APPARENTLY, Michael Nutter's choice for top cop did not get the memo.

Somebody should have told Charles H. Ramsey that folks in Philadelphia are looking to hear some tough talk from their new crime-fighter.

He didn't have to show up with belts of bullets criss-crossing his chest or a pearl-handled Glock on each hip. But it may have helped to work phrases like "make my day, punk" into his speech.

Nutter provided the perfect setup for Ramsey yesterday at a press conference at the West Branch YMCA at 52nd and Chestnut streets.

To the right of the podium was a giant blowup of a Daily News front page to remind the audience that they were seated in what we recently dubbed "the most violent" neighborhood in town.

Nutter positioned himself and Ramsey between two signs that carried the new adminsitration's theme: "A New Day, A New Way"

Instead, Ramsey sounded themes that were surprisingly similar to what we have been hearng from soon-to-be-retired Commissioner Sylvester Johnson, a man Ramsey said he has "a great deal of respect for."

Ramsey said his three-pronged approach includes "focused law enforcement" and neighborhood partnerships to gain an understanding "of what their priorities are."

His third prong is one we hear from Johnson every time someone puts a microphone in front of him.

"Systemic prevention," Ramsey said. "Crime is a social problem. It's not just a police problem."

It wasn't all back to the future, though. If Ramsey was short on swagger, he was long on confidence.

"These are all fixable problems," he said at one point. "I haven't seen anything new here."

He's right. Philadelphia's "crime crisis" as it was billed yesterday is nothing he hasn't seen in a 40-year career as a cop. Starting with his appointment as an 18-year-old cadet with the Chicago Police Department and culminating with his nine-year stint as chief of police in Washington, D.C., he's seen it all.

He's seen enough to know that tough talk may be a soothing salve. But it won't make the streets safer.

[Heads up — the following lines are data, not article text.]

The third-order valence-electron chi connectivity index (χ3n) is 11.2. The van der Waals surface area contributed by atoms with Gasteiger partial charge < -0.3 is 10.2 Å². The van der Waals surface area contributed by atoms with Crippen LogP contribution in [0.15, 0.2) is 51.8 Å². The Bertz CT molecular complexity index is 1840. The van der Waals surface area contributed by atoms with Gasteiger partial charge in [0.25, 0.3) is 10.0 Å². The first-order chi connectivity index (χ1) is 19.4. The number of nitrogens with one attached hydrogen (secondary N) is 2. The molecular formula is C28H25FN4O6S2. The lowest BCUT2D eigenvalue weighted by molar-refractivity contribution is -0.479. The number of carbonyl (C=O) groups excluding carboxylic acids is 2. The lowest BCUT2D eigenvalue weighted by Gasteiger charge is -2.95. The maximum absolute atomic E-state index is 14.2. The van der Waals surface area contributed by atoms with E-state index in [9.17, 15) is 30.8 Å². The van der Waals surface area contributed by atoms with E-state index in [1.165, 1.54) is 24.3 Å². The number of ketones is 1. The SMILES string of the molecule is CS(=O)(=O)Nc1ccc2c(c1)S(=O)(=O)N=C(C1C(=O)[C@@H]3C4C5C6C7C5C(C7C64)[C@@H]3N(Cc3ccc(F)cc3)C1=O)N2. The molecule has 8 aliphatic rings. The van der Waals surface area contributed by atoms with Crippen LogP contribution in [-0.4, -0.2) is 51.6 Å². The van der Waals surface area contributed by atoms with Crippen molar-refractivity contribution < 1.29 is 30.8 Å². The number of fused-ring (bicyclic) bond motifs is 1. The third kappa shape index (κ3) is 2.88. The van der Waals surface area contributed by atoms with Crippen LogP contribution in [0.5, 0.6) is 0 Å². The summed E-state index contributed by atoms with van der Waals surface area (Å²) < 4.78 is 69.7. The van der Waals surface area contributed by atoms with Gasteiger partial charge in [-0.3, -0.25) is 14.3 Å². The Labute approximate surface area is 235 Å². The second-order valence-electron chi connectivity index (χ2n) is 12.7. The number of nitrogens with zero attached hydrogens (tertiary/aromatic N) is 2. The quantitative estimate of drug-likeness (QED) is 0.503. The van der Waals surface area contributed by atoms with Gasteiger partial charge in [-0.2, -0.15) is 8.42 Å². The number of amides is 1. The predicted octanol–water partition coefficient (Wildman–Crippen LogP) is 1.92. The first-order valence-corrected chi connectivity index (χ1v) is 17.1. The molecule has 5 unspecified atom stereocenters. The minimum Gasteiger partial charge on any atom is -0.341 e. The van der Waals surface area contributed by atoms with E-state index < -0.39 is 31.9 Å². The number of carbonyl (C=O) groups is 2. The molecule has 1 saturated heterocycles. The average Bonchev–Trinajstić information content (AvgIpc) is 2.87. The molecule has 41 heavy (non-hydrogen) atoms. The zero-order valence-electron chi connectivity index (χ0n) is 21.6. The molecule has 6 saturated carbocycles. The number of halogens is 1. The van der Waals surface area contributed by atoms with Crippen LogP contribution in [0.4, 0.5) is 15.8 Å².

What may, Ramsey said, is strategic deployments based on the best use of available technologies and the intelligence gained from his neighborhood partnerships. He says it won't require any massive shakeups of what he calls "a very good Police Department."

He endorsed Nutter's call for a city charter change that would permit him to hand-pick his cadre instead of having to rely mainly on retreads. But even without that, he said, "Some good things are going to happen."

Ramsey said he took the job in part because Nutter, "has a very clear vision for the city . . . I agree with that vision."

But he was subdued in his support for Nutter's signature police iniative, "stop and frisk."

He called stop and frisk "a valuable tactic as long as you have reasonable suspicion.

"What you don't want to do is alienate our citizens."

It was a recurrent theme.

"One thing we will not do," he said early in his remarks "is abuse the rights of citizens."

If his rhetoric sounds a little touchy-feely to you, his results offer some reassurance.

The Web site of Washington's Metropolitan Police Department credits the department with a 40 percent reduction in crime during Ramsey's tenure. The body count was reduced from more than 300 when Ramsey was appointed chief to 169 homicides last year.

It's a remarkable accomplishment, especially given that they managed to get those results without running roughshod over citizens' rights.

Still, 169 homicides so far in a city less than half the size of Philadelphia is a homicide rate that's no better than ours. And Washington has the most-restrictive gun laws of any big city in America.

But Ramsey looks like the real thing.

In 40 years of crime-fighting, he has, as Nutter put it yesterday, "mastered every aspect of police work."

Every aspect, that is, except tough talk. *

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